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Excuse Me, What's on Your Feet?
They're not socks, nor sandals, and certainly not sneakers. Vibram FiveFingers are eye-catching but more importantly they are retraining runners around the world...and it's for the best!
Every time I wear them out of the house a stranger asks me the same question, "What are those things?"
'Those things' I'm wearing are my Vibram FiveFinger shoes. They are minimalist footwear; like gloves, only they're for your feet. FiveFingers were designed for barefoot enthusiasts who wanted some protection from debris but didn't want to sacrifice the feeling of walking barefoot. The sole of the shoe is a piece of rubber a few millimeters thick to provide adequate 'feedback' from the ground on each step. People wear them for all different purposes; around the house, in the water, for fashion, yoga, hiking, weight lifting and my personal favorite - running.
I am an avid runner and since I picked running up as a hobby, I have been developing chronic pain in my knees and ankles. After my normal run my knees throb, my ankles crack and pop and my back feels compressed. I tried everything from fancy, top-of-the-line shoes to reading about Chi Running and P.O.S.E running. It would alleviate some pain, but anything beyond 5K and I was feeling it once again.
Remember running as a kid? Barefoot through the backyard or at the beach. I could run all day and my legs never ended up sore, stiff or aching. I thought, maybe as an adult my legs just aren't as resilient. What's so different between then and now? The difference, I found out, is the way I run.
We are taught to run with long strides, landing heel first. The modern sneaker provides a nice cushion when your heel strikes and it propels you forward. And that is the problem. The modern sneaker provides too much cushion which promotes a 'heel-strike' form. Our bodies are not meant to run that way. Our heels have zero shock absorption capabilities. However, our feet and calves are incredible shocks.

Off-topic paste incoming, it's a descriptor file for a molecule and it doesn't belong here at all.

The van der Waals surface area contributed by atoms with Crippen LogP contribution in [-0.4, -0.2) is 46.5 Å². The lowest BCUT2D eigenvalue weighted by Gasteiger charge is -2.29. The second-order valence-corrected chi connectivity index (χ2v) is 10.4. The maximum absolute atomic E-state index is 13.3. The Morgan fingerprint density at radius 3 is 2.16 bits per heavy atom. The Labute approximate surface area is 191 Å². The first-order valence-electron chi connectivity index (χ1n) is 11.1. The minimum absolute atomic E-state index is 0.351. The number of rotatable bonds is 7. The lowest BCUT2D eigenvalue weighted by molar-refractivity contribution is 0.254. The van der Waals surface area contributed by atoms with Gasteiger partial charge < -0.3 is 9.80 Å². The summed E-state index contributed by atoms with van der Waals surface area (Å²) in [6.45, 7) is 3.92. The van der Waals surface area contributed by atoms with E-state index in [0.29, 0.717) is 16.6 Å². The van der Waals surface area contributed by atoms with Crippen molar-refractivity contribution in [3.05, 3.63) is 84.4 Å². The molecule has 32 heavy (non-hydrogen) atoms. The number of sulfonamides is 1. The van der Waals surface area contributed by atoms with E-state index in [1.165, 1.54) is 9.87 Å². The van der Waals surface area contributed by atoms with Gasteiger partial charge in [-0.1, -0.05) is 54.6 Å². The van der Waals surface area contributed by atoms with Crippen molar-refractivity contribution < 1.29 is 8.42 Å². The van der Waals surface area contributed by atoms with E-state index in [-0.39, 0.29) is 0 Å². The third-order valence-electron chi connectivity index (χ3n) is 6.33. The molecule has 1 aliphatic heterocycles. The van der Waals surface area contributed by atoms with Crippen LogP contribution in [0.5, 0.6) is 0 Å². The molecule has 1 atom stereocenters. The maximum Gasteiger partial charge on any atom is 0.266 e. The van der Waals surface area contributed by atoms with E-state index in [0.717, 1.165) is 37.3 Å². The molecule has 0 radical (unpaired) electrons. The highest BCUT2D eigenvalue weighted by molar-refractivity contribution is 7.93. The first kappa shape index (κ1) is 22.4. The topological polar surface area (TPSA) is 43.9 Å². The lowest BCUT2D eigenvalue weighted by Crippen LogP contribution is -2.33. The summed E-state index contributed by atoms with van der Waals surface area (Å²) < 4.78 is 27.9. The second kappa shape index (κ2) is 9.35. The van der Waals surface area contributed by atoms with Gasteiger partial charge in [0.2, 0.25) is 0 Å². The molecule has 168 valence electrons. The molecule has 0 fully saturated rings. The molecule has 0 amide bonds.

I watched my niece and nephew run around the backyard a month ago. They were having a ball and my whole family thought it was adorable how they ran with such tiny strides. That was my 'AH-HA' moment. A shorter stride allowed me to land on the 'ball' of my foot, instead of my heel. Landing on the midfoot allowed me to incorporate my calves and feet more. That is exactly what the Vibram FiveFinger shoes do for runners. They force you to run naturally. Sounds like a contradiction, I know, but trust me on this one.
Humans were built to run - for hunting, transportation, travel, recreation; the original reasons no longer matter but the history does. In ancient times cavemen weren't wearing sneakers with air pockets or foam tubes or anything. They ran barefoot or maybe with some animal hide wrapped around their feet. The muscles in the foot and calf were essential to strong, injury-free legs. As sneakers became more popular, developing and maintaining those muscles became less important and footwear technology filled in the gaps.
But now those 'gaps' don't need to be filled in. In fact, we need to go back to the drawing board and start fresh. Landing heel-first is the root cause for most joint pain a runner will experience. As soon as your sneakers begin to wear, your heel is taking too much impact. Your entire bodyweight is crashing down, landing with a singular point on the ground - the heel. By allowing your feet and calves to carry the burden of your weight, you are saving your ankles, knees and hips.
As a word of warning, FiveFingers take some getting used to. Acclimating your feet and legs to running on the ball of your foot can be a process, so start slow. (It's recommended that you start with a short run a few times a week - maybe a quarter mile, than a day off and repeat.) I took my Vibram FiveFinger KomodoSports out for two miles on day one. The first mile and a half were glorious. I felt like a kid again. Up on my toes. Feeling the contours of the ground under my feet. Then came the final half mile.
I never realized that my form deteriorated so quickly. I try to run on the balls of my feet regardless of what shoes I wear, but in sneakers I must not notice when I am compensating with the heel cushion. The Vibrams let me know right away and I was more willing to tire out my calves than feel my heels pounding the pavement.
The day after I run my knees usually ache and my ankles crack with every step. After my first Vibram run, ZERO knee pain and ZERO ankle cracks. The only side effect, sore muscles; but like most people I'll take muscle soreness over joint pain any day of the week. The latter makes me feel like an old man, but the former makes me excited for the next run.